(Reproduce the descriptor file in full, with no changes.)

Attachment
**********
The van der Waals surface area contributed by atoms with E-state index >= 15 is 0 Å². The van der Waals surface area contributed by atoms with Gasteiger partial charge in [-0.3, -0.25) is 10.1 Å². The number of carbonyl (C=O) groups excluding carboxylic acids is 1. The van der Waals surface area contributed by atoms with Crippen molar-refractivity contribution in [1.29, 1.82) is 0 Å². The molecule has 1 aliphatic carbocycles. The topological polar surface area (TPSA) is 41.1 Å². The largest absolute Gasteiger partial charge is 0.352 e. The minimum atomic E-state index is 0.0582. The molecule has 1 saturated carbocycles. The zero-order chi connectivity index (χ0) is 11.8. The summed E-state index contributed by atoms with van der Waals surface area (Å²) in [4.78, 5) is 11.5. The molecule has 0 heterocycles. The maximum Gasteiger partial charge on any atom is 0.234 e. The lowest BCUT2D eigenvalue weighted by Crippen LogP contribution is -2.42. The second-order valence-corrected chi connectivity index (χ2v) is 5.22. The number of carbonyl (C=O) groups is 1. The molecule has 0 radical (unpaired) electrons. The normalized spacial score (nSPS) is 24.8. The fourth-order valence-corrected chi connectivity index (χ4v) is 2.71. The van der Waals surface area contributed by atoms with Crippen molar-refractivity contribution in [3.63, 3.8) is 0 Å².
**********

The van der Waals surface area contributed by atoms with E-state index >= 15 is 0 Å². The van der Waals surface area contributed by atoms with Gasteiger partial charge in [-0.3, -0.25) is 10.1 Å². The number of carbonyl (C=O) groups excluding carboxylic acids is 1. The van der Waals surface area contributed by atoms with Crippen molar-refractivity contribution in [1.29, 1.82) is 0 Å². The molecule has 1 aliphatic carbocycles. The topological polar surface area (TPSA) is 41.1 Å². The largest absolute Gasteiger partial charge is 0.352 e. The minimum atomic E-state index is 0.0582. The molecule has 1 saturated carbocycles. The zero-order chi connectivity index (χ0) is 11.8. The summed E-state index contributed by atoms with van der Waals surface area (Å²) in [4.78, 5) is 11.5. The molecule has 0 heterocycles. The maximum Gasteiger partial charge on any atom is 0.234 e. The lowest BCUT2D eigenvalue weighted by Crippen LogP contribution is -2.42. The second-order valence-corrected chi connectivity index (χ2v) is 5.22. The number of carbonyl (C=O) groups is 1. The molecule has 0 radical (unpaired) electrons. The normalized spacial score (nSPS) is 24.8. The fourth-order valence-corrected chi connectivity index (χ4v) is 2.71. The van der Waals surface area contributed by atoms with Crippen molar-refractivity contribution in [3.63, 3.8) is 0 Å².